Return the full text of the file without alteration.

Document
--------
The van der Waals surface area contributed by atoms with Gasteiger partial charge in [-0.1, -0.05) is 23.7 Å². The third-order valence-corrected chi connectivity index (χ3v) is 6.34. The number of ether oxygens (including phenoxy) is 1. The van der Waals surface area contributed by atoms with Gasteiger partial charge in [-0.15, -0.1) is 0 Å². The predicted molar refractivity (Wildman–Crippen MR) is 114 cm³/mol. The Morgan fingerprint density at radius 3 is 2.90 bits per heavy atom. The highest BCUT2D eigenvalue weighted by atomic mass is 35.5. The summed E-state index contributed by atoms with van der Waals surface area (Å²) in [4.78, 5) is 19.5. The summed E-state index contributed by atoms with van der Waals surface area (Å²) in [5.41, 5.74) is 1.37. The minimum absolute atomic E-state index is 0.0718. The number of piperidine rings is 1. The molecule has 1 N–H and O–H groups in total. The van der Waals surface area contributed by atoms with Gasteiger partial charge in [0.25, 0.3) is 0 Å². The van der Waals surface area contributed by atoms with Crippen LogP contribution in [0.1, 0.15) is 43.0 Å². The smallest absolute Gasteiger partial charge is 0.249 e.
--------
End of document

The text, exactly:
The van der Waals surface area contributed by atoms with Gasteiger partial charge in [-0.1, -0.05) is 23.7 Å². The third-order valence-corrected chi connectivity index (χ3v) is 6.34. The number of ether oxygens (including phenoxy) is 1. The van der Waals surface area contributed by atoms with Gasteiger partial charge in [-0.15, -0.1) is 0 Å². The predicted molar refractivity (Wildman–Crippen MR) is 114 cm³/mol. The Morgan fingerprint density at radius 3 is 2.90 bits per heavy atom. The highest BCUT2D eigenvalue weighted by atomic mass is 35.5. The summed E-state index contributed by atoms with van der Waals surface area (Å²) in [4.78, 5) is 19.5. The summed E-state index contributed by atoms with van der Waals surface area (Å²) in [5.41, 5.74) is 1.37. The minimum absolute atomic E-state index is 0.0718. The number of piperidine rings is 1. The molecule has 1 N–H and O–H groups in total. The van der Waals surface area contributed by atoms with Gasteiger partial charge in [0.25, 0.3) is 0 Å². The van der Waals surface area contributed by atoms with Crippen LogP contribution in [0.1, 0.15) is 43.0 Å². The smallest absolute Gasteiger partial charge is 0.249 e.